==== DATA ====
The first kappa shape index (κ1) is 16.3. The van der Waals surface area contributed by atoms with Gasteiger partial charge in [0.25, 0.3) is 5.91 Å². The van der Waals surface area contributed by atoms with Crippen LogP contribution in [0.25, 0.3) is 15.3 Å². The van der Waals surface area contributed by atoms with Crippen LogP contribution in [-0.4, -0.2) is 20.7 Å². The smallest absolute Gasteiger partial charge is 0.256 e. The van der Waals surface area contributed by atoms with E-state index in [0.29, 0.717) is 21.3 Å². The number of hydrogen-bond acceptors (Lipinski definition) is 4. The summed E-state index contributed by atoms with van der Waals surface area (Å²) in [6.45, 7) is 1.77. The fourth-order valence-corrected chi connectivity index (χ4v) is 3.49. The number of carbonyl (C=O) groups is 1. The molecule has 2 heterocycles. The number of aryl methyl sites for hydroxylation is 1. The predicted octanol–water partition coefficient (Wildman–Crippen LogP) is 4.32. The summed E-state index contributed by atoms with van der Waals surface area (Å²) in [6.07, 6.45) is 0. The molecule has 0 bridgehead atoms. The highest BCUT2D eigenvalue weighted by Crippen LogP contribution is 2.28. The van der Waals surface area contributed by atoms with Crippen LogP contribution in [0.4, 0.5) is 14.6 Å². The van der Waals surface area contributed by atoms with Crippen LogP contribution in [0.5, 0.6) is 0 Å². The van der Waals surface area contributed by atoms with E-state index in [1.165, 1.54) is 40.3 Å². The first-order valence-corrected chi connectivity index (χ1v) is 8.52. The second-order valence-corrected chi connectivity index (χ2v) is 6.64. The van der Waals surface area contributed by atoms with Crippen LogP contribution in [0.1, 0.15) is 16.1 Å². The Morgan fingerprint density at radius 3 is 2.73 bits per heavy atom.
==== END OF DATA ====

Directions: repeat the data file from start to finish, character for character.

The first kappa shape index (κ1) is 16.3. The van der Waals surface area contributed by atoms with Gasteiger partial charge in [0.25, 0.3) is 5.91 Å². The van der Waals surface area contributed by atoms with Crippen LogP contribution in [0.25, 0.3) is 15.3 Å². The van der Waals surface area contributed by atoms with Crippen LogP contribution in [-0.4, -0.2) is 20.7 Å². The smallest absolute Gasteiger partial charge is 0.256 e. The van der Waals surface area contributed by atoms with E-state index in [0.29, 0.717) is 21.3 Å². The number of hydrogen-bond acceptors (Lipinski definition) is 4. The summed E-state index contributed by atoms with van der Waals surface area (Å²) in [6.45, 7) is 1.77. The fourth-order valence-corrected chi connectivity index (χ4v) is 3.49. The number of carbonyl (C=O) groups is 1. The molecule has 2 heterocycles. The number of aryl methyl sites for hydroxylation is 1. The predicted octanol–water partition coefficient (Wildman–Crippen LogP) is 4.32. The summed E-state index contributed by atoms with van der Waals surface area (Å²) in [6.07, 6.45) is 0. The molecule has 0 bridgehead atoms. The highest BCUT2D eigenvalue weighted by Crippen LogP contribution is 2.28. The van der Waals surface area contributed by atoms with Crippen LogP contribution in [0.4, 0.5) is 14.6 Å². The van der Waals surface area contributed by atoms with Crippen LogP contribution in [0.5, 0.6) is 0 Å². The van der Waals surface area contributed by atoms with E-state index in [1.165, 1.54) is 40.3 Å². The first-order valence-corrected chi connectivity index (χ1v) is 8.52. The second-order valence-corrected chi connectivity index (χ2v) is 6.64. The van der Waals surface area contributed by atoms with Crippen LogP contribution in [0.1, 0.15) is 16.1 Å². The Morgan fingerprint density at radius 3 is 2.73 bits per heavy atom.